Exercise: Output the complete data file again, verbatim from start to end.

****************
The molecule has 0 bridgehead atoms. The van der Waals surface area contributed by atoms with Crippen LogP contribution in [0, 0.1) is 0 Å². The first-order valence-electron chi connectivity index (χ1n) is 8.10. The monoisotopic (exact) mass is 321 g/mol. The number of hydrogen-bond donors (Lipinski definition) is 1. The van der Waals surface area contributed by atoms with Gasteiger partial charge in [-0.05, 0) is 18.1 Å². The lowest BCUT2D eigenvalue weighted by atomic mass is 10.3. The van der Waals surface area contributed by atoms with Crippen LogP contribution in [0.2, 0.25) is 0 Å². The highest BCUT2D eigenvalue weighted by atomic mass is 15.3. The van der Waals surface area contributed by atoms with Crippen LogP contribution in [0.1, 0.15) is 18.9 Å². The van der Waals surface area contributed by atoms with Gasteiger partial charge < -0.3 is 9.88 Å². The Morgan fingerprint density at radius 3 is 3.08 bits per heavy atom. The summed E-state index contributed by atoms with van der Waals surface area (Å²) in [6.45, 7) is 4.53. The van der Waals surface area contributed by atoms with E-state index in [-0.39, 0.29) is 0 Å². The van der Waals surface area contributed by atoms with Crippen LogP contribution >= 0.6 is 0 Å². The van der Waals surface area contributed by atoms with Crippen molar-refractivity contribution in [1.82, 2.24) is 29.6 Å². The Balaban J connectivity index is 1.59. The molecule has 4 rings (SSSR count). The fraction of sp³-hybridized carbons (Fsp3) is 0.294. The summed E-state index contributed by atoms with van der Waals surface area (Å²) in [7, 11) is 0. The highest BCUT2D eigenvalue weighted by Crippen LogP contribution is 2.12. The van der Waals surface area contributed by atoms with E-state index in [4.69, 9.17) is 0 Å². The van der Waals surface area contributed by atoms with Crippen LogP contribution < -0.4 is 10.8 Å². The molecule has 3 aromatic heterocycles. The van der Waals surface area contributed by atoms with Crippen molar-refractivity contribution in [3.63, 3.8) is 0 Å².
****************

The molecule has 0 bridgehead atoms. The van der Waals surface area contributed by atoms with Crippen LogP contribution in [0, 0.1) is 0 Å². The first-order valence-electron chi connectivity index (χ1n) is 8.10. The monoisotopic (exact) mass is 321 g/mol. The number of hydrogen-bond donors (Lipinski definition) is 1. The van der Waals surface area contributed by atoms with Gasteiger partial charge in [-0.05, 0) is 18.1 Å². The lowest BCUT2D eigenvalue weighted by atomic mass is 10.3. The van der Waals surface area contributed by atoms with Crippen LogP contribution in [0.2, 0.25) is 0 Å². The highest BCUT2D eigenvalue weighted by atomic mass is 15.3. The van der Waals surface area contributed by atoms with Crippen LogP contribution in [0.1, 0.15) is 18.9 Å². The van der Waals surface area contributed by atoms with Gasteiger partial charge < -0.3 is 9.88 Å². The Morgan fingerprint density at radius 3 is 3.08 bits per heavy atom. The summed E-state index contributed by atoms with van der Waals surface area (Å²) in [6.45, 7) is 4.53. The van der Waals surface area contributed by atoms with E-state index in [-0.39, 0.29) is 0 Å². The van der Waals surface area contributed by atoms with Crippen LogP contribution >= 0.6 is 0 Å². The van der Waals surface area contributed by atoms with Crippen molar-refractivity contribution in [1.82, 2.24) is 29.6 Å². The Balaban J connectivity index is 1.59. The molecule has 4 rings (SSSR count). The fraction of sp³-hybridized carbons (Fsp3) is 0.294. The summed E-state index contributed by atoms with van der Waals surface area (Å²) in [7, 11) is 0. The highest BCUT2D eigenvalue weighted by Crippen LogP contribution is 2.12. The van der Waals surface area contributed by atoms with E-state index in [4.69, 9.17) is 0 Å². The van der Waals surface area contributed by atoms with Crippen LogP contribution < -0.4 is 10.8 Å². The molecule has 3 aromatic heterocycles. The van der Waals surface area contributed by atoms with Crippen molar-refractivity contribution in [3.63, 3.8) is 0 Å².